Harassment Prevention Orders Massachusetts [Part III of III]

Massachusetts Harassment Prevention Orders [Part III of III]

harrasment prevention 3

This post concludes the three-part series on Massachusetts Harassment Prevention Orders. In Liew v. Stansfield, the Massachusetts Supreme Judicial Court focused on the type of speech involved and whether or not that type of speech was exempt from the harassment definition . A different Massachusetts case provides guidance on the interpretation of the word “fear” in the statute. This post discusses the definition of “fear” and how it applies to celebrities Kesha and Dr. Luke.

O’Brien v. Borowski involved a harassment prevention order issued on behalf of a Northampton police officer who was harassed by a new police officer. The first incident involved a bar encounter in which the new officer followed the Northampton officer out of the bar yelling expletives at him. The second incident occurred when the Northampton officer was in his driveway and new officer drove by making an explicit gesture. Ninety minutes later, the new officer returned in his truck and proceeded to beep his horn and make an explicit gesture, constituting a third act. The Northampton officer was granted a harassment prevention order.

The case came before the Massachusetts Supreme Court (“SJC”) on a procedural issue regarding an extension of the order. In the SJC’s discussion, they narrowed down the meaning of the word fear. Specifically, the SJC stated that fear under the statute pertains to fear of physical harm or fear of physical property damaged only. This definition eliminates fears such those of economic loss or damage to one’s reputation.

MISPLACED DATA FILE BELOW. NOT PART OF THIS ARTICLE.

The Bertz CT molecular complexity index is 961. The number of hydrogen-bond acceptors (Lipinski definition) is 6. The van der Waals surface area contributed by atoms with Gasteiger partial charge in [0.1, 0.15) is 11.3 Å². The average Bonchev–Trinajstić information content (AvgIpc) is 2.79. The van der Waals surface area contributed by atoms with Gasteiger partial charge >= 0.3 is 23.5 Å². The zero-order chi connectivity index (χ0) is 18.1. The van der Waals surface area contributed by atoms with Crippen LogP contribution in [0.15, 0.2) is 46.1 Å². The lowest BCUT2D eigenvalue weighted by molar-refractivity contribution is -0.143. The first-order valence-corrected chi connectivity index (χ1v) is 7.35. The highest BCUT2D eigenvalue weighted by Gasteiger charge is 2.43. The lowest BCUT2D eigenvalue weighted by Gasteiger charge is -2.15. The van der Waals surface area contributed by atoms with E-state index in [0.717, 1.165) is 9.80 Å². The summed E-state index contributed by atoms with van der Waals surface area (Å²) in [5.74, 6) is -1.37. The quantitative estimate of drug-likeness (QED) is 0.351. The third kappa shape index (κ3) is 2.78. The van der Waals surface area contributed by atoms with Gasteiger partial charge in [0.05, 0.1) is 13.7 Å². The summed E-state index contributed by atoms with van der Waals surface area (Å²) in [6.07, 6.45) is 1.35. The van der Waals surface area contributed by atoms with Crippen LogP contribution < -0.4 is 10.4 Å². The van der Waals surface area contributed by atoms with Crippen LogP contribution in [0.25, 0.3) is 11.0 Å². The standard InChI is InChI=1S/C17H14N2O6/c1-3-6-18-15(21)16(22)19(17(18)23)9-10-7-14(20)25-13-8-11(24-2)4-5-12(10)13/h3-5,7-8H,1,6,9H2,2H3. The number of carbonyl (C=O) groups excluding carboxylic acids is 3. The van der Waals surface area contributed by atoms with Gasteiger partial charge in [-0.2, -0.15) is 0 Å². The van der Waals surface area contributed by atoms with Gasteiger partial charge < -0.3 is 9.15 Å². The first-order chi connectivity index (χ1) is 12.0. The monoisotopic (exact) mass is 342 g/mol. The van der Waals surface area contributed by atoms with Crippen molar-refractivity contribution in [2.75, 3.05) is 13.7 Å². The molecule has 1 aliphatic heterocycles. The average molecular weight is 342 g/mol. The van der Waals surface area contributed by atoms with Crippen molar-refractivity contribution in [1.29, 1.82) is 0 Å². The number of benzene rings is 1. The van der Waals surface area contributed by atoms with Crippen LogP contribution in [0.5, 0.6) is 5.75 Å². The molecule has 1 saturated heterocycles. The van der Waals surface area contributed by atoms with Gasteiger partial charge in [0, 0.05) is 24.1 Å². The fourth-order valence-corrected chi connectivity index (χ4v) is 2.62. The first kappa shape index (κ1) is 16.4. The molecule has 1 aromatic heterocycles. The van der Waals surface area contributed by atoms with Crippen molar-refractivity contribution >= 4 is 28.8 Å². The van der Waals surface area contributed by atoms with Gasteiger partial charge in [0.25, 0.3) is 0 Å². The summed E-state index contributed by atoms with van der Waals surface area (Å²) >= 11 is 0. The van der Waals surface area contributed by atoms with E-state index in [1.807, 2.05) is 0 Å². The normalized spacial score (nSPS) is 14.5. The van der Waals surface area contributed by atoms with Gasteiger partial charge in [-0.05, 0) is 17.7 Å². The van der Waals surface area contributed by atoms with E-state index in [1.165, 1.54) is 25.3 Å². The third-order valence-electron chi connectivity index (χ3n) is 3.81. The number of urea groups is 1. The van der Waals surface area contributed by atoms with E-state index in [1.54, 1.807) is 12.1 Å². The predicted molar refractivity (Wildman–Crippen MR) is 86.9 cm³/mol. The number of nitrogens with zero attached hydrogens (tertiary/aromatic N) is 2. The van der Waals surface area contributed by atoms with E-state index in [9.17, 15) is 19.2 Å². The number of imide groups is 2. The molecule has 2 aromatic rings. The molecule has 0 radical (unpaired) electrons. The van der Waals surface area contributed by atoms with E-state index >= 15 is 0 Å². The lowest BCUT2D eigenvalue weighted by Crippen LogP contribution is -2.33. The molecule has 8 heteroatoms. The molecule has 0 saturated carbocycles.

In the lawsuit between Kesha and Dr. Luke, Kesha alleged that Dr. Luke threatened to ruin her music career, remove her publishing and recording rights, physically harm her family members, and physically harm Kesha herself. In light of the O’Brien case, Dr. Luke’s threats regarding Kesha’s career and music rights would most likely not constitute fear for purposes of obtaining a harassment prevention order in Massachusetts. Luckily for Kesha, her case is being heard according to the laws of New York.

Being a party to a complaint for a harassment prevention order can be stressful. Often times, these situations arise between families and friends, which makes the situation even more difficult. If you find yourself involved in this legal process, don’t hesitate to reach out to our office for assistance.